Some feminists have expressed misgivings about the excesses of student anti-violence feminism. Judith has written, for instance, that it is not “rape denial” to advise young women (and men) to avoid getting so drunk that they cannot take care of themselves. But Henry’s and the SO movement’s common description of the problem minimizes or omits what is front and center for feminist anti-violence movements of all politics: rape is real and too prevalent, and it can still be rape even if the woman acts “irresponsibly.”
Women like Henry, Jones, and Molnar have achieved national and statewide visibility for issues facing people with sex offense convictions, particularly by challenging the placement of juveniles on sex offender registries. They have educated countless policy- makers and law enforcers, prevented passage of bad laws, kept their members up to date on political and legal developments, and provided support for a severely demoralized group of people. Their work is crucial and commendable, and it falls within a long tradition of women’s activism.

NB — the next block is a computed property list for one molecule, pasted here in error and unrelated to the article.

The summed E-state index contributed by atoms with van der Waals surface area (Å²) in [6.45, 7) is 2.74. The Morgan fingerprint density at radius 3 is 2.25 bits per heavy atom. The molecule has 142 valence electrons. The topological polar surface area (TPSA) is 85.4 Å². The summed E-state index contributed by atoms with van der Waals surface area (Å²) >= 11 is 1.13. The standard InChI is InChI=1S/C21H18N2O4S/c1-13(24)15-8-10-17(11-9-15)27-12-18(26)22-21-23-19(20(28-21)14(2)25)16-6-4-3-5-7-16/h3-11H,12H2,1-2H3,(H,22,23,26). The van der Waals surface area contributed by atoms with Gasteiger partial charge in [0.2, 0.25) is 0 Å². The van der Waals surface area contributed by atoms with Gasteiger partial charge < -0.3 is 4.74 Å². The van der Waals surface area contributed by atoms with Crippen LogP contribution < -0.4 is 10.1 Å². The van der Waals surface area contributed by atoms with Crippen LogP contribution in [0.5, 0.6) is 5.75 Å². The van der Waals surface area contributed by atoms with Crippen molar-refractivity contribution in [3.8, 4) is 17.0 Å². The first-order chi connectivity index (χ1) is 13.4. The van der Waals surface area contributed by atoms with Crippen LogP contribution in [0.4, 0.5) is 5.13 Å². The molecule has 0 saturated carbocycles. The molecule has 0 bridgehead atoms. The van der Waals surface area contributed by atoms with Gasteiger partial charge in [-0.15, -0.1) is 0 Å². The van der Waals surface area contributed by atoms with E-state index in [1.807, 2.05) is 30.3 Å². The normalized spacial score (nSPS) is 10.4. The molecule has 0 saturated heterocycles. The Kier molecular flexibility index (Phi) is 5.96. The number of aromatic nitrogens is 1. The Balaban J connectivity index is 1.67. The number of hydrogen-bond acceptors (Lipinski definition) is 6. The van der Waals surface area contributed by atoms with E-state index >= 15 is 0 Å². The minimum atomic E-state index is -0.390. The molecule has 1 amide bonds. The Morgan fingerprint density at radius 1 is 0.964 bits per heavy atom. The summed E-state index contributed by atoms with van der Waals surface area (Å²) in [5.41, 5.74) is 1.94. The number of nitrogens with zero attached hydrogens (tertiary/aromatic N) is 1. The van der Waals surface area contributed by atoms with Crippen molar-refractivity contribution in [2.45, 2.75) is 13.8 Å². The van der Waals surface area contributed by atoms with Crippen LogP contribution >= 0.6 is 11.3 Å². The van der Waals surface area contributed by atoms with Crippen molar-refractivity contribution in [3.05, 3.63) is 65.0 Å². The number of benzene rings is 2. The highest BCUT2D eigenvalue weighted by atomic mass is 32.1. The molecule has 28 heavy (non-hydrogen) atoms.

Yet rendered invisible by these organizations are central insights gleaned over centuries of feminist organizing: many men do harm the children and the women in their lives. Belief systems such as patriarchy and white supremacy naturalize or minimize this violence. Men and boys may be foolish, rebellious, and make “bad choices,” but it is equally true that children and women are groped, assaulted, and raped.
1 Roger N. Lancaster, Sex Panic and the Punitive State (Berkeley: University of California Press, 2011), 197–8.
2 “Defending the Indefensible? Plea to Clean Sex Offender Registry,” KENS5, June 25, 2014, legacy.kens5.com / story / news / local / 2014 / 06 / 25 / 10304436.
3 See Women Against Registry offi cial website, womenagainstregistry.org.
4 “Sex Offender Registries and Calls for Reform,” Diane Rehm Show, July 7, 2015, thedianerehmshow.org / shows / 2015 - 07 - 07 / sex - offender - registries - and - calls - for - reform.